The book is exactly what the title says -- actual letters home written by the men -- boys, really -- who served on the front lines of Vietnam. After each letter there is biographical information about the writer, including his fate. The letters are so honest and compelling, and so wrenching that I can hardly wait to get to the end to see the author's fate. And there's the double-edged sword -- it's heartening to read that he came home, heartbreaking to read that he was killed in combat. The book is exactly what the title says -- actual letters home written by the men -- boys, really -- who served on the front lines of Vietnam. After each letter there is biographical information about the writer, including his fate. The letters are so honest and compelling, and so wrenching that I can hardly wait to get to the end to see the author's fate. And there's the double-edged sword -- it's heartening to read that he came home, heartbreaking to read that he was killed in combat. Collectively the soldiers provide a view of the war that was never reported on the news or in the textbooks.

  14. 4 out of 5

    Emily

    I've never known much about the Vietnam War, but this incredibly moving, raw perspective of the war from the voices of actual soldiers though their letters home left me with an incredible sense of admiration and gratitude for the courageous sacrifices of those who defend and fight for freedom. I loved reading about the heroic acts and demonstrations of loyalty and bravery, but even more so, the admissions of genuine fear, anger, insecurities, and confusion about the purpose of what they were I've never known much about the Vietnam War, but this incredibly moving, raw perspective of the war from the voices of actual soldiers though their letters home left me with an incredible sense of admiration and gratitude for the courageous sacrifices of those who defend and fight for freedom. I loved reading about the heroic acts and demonstrations of loyalty and bravery, but even more so, the admissions of genuine fear, anger, insecurities, and confusion about the purpose of what they were doing. It is a completely honest account that is both sobering and inspiring.

  15. 4 out of 5

    Sherrie

    As a college student in the Vietnam era, this war and the events around it shaped my entire life. Not because I was there, but because it changed so many outlooks in the US. This book followed the same pattern--from unquestioning service to questioning everything we stood for. "Dear America" started a little slowly, but gained speed, and more than once in the second half of it, I found myself tearing up, thinking of all the people of my generation who were scarred by it, and (as is numbingly As a college student in the Vietnam era, this war and the events around it shaped my entire life. Not because I was there, but because it changed so many outlooks in the US. This book followed the same pattern--from unquestioning service to questioning everything we stood for. "Dear America" started a little slowly, but gained speed, and more than once in the second half of it, I found myself tearing up, thinking of all the people of my generation who were scarred by it, and (as is numbingly apparent by reading) all the people who didn't come back. It was, for me, a deeply affecting read.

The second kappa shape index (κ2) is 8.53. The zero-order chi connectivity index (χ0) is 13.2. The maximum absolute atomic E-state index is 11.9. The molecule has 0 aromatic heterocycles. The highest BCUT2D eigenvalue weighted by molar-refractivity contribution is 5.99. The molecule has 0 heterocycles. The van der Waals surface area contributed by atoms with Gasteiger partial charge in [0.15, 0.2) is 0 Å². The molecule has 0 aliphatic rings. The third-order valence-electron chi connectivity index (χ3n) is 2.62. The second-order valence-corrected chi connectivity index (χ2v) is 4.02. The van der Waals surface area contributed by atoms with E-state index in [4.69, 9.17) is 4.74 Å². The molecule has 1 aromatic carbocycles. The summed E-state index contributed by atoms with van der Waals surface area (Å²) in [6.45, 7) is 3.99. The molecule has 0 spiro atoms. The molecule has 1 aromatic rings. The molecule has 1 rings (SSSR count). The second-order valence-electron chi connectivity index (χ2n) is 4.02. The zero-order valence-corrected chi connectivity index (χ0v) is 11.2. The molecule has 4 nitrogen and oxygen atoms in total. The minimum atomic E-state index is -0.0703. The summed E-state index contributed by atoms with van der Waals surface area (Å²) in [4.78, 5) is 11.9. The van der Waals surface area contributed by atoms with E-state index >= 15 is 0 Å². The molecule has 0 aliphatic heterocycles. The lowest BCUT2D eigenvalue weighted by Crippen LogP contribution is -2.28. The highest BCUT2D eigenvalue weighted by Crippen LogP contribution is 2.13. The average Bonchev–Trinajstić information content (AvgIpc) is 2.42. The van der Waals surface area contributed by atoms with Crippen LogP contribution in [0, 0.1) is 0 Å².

16. 5 out of 5

    Al

    I love to just walk around in book stores and look for treasures. I found this book in Half Price Books, and I knew I had hit gold. I was just a little bit younger than the guys that served in Vietnam. However, I have worked with, and known, too many of them to count. This book gave an insight into their world that I had never been privileged with until now. I respect and appreciate these wonderful Americans of my generation.

  17. 4 out of 5

    RYCJ

    This is one of the very few books where I've both read the book and watched the movie. Both were equally powerful. One of the most difficult things to do is to stand in another man's shoes. That's what reading this book felt like. Men sharing parts of what serving in Vietnam was like through letters written home; many of them letters they never expected to be published. Another part of history that has touched me for a very long time.